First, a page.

The world round, there is perhaps no individual figure that screams American louder than the “cowboy” and, for many modern shooters with as interest in Cowboy Action Shooting Competitions and Wild West shows, these exhibitions offer up the chance to see the very real gunplay that kept dudes alive while at the same time scratching the kitsch itch with the jingle jangle of spurs and the crack of a Colt SAA (preferably shot from the hip).
But beyond the fun and cartoonish-ness of these events, Guns.com feels there’s a very noble reason we still so deeply identify with these early pioneers, mostly because they’re a link to the truly unimaginable project that was getting this hog called the United States up in the air.
Life in the 1800s was precarious to say the least. It was a time when the laws of man took their cues from the necessary lawlessness of the pioneer spirit; when the adventurous and the desperate lived a bare-knuckle existence in a land that called no man mister.
When you got sick, you either died or you didn’t. If you got stuck out in the woods, well, better hope the hoopleheads in town pull there heads out of the bottle long enough to realize you’re MIA. Floods, bears, Natives, thieves, crude and primitive equipment premised as much on quackery as ingenuity—it was a harsh and unpredictable time in the wild west and when the world came knocking all too often it needed to be told to move along at gunpoint.
Which is a long and rickety way of apologizing for a Wild West shootout that took place last weekend in Hill City, South Dakota that succeeded in reenacting the cowboy experience more accurately than anyone would have thought, tagging three audience members with hot flying lead.
Last Friday evening, three tourists were shot while they were watching a cowboy gun show outside in Hill City, South Dakota (think Deadwood) and, Monday, questions still abound as investigators try to figure out what just what happened.
The incident began when, during the finale, which is performed regularly, the actors fired their weapons into the crowd (theatrics aside, Guns.com remembers some sage wisdom about that). With initial witness reports saying the “shots” all appeared to come form one gun, projectiles hit 48-year-old John Ellis of South Connellsville, Pennsylvania (twice), 52-year-old Jose Pruneda of Alliance, Nebraska and 65-year-old Carrol Knutson of Burchwood, Minnesota. All of the wounds sustained were not life threatening and Pruneda and Ellis have been discharged while Knutson is listed in fair condition at a hospital in Rapid City.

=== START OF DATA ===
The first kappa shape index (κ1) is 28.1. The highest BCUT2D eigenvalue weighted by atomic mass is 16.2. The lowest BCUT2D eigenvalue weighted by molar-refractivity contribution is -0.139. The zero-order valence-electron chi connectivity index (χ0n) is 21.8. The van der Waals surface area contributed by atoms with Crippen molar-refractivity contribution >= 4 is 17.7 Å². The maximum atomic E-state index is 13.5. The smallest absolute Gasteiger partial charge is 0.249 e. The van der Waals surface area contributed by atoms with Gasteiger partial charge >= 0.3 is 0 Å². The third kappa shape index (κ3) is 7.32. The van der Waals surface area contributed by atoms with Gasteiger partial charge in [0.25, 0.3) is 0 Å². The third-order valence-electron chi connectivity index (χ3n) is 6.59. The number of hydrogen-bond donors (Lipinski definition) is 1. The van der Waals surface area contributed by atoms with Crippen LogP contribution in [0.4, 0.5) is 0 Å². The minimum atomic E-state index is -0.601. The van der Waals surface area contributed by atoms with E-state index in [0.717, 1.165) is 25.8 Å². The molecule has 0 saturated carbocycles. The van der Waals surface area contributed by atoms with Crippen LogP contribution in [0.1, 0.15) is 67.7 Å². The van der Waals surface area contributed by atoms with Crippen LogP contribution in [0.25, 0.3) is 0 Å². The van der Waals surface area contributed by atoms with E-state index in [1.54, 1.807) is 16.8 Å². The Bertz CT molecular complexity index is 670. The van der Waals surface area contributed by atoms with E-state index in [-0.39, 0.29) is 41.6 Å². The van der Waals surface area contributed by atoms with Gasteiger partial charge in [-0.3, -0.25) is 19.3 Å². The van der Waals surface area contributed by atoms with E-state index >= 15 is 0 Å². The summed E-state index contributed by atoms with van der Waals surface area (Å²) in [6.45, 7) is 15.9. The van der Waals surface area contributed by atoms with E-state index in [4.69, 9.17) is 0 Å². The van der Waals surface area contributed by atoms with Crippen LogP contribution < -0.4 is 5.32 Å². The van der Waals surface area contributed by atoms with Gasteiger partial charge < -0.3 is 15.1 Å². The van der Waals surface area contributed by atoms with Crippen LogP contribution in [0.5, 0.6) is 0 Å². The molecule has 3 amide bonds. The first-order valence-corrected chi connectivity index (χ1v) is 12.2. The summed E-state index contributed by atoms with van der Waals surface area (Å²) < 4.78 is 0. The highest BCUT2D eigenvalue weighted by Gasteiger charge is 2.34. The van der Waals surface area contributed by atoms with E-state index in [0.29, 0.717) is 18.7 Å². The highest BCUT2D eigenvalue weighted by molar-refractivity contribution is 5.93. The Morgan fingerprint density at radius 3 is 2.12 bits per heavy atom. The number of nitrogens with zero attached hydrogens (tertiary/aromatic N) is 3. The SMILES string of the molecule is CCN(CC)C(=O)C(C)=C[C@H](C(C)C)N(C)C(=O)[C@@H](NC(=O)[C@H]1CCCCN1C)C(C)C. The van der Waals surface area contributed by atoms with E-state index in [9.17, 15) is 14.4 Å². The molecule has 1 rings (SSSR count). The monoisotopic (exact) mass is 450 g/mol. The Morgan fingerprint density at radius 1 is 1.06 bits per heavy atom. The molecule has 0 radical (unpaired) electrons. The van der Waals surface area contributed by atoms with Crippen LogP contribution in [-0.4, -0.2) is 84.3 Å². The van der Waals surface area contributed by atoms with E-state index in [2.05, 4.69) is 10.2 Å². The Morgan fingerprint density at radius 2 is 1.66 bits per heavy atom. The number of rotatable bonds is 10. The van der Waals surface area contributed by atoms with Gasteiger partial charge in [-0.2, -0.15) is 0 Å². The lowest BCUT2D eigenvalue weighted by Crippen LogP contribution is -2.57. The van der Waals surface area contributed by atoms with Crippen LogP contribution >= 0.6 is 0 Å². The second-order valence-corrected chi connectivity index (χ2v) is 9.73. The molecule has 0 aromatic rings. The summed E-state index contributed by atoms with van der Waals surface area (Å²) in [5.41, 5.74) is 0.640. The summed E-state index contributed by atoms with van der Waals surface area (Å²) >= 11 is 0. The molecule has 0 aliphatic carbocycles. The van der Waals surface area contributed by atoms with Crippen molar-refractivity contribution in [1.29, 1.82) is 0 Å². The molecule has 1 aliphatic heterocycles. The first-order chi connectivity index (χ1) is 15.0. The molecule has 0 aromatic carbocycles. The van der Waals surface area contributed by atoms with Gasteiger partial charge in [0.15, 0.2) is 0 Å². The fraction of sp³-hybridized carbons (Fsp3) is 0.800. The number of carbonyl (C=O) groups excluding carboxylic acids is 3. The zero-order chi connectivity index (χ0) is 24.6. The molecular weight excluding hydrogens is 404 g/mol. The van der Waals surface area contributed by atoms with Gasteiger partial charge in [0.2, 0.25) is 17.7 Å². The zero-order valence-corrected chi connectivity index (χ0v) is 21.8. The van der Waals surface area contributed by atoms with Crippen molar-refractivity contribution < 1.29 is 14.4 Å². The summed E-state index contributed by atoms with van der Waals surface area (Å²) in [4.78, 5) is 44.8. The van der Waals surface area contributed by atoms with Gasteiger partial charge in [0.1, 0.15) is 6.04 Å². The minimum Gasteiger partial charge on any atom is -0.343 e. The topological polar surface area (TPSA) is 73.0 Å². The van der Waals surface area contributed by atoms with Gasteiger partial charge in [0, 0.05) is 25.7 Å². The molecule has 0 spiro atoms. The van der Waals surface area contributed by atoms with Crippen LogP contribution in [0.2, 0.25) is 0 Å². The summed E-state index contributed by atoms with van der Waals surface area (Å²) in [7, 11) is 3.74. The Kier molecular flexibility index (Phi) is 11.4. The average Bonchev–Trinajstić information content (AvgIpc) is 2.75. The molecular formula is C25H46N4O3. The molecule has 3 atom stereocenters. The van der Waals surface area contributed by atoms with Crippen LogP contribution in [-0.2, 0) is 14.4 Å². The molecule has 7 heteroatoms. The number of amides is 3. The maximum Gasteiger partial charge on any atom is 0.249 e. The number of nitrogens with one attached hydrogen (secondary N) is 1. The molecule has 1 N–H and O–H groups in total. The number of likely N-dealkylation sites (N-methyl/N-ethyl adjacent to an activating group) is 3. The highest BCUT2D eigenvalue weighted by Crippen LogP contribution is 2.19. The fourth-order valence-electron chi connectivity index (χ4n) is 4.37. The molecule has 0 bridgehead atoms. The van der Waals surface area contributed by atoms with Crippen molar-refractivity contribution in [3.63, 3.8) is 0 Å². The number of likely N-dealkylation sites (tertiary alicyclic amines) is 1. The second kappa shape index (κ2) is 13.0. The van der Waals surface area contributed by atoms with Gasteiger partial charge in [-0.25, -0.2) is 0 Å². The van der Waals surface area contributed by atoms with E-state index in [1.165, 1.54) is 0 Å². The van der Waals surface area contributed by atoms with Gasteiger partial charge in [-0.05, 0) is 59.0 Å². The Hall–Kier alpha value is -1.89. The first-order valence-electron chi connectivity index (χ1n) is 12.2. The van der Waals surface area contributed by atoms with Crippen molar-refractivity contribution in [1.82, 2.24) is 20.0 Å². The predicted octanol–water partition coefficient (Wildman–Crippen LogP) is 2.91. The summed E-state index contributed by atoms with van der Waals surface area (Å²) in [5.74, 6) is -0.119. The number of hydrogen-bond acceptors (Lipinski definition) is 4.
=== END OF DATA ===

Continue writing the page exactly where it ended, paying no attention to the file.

The pistols were supposedly filled with blanks and the show’s actors, following standard safety procedure for these types of events, watched each other load them. That said, investigators report that it is still unclear whether actual bullets were the culprits for the flesh wounds and currently those running the case are looking into the possibility that the gun or cartridge exploded or that the injuries were caused by itinerant wads from the blanks. Pennington County Sheriff’s deputy William Kimball says that right now they are considering the shooting to be accidental.
The show’s videographer, Phyllis Masten, who described the event to her ABC local affiliate, posted videos on Youtube of performances of the show from earlier last week, now a touch more of a farcical depiction of the irrational, real life violence that occurred both on June 17, 2011 and June 17, 1877.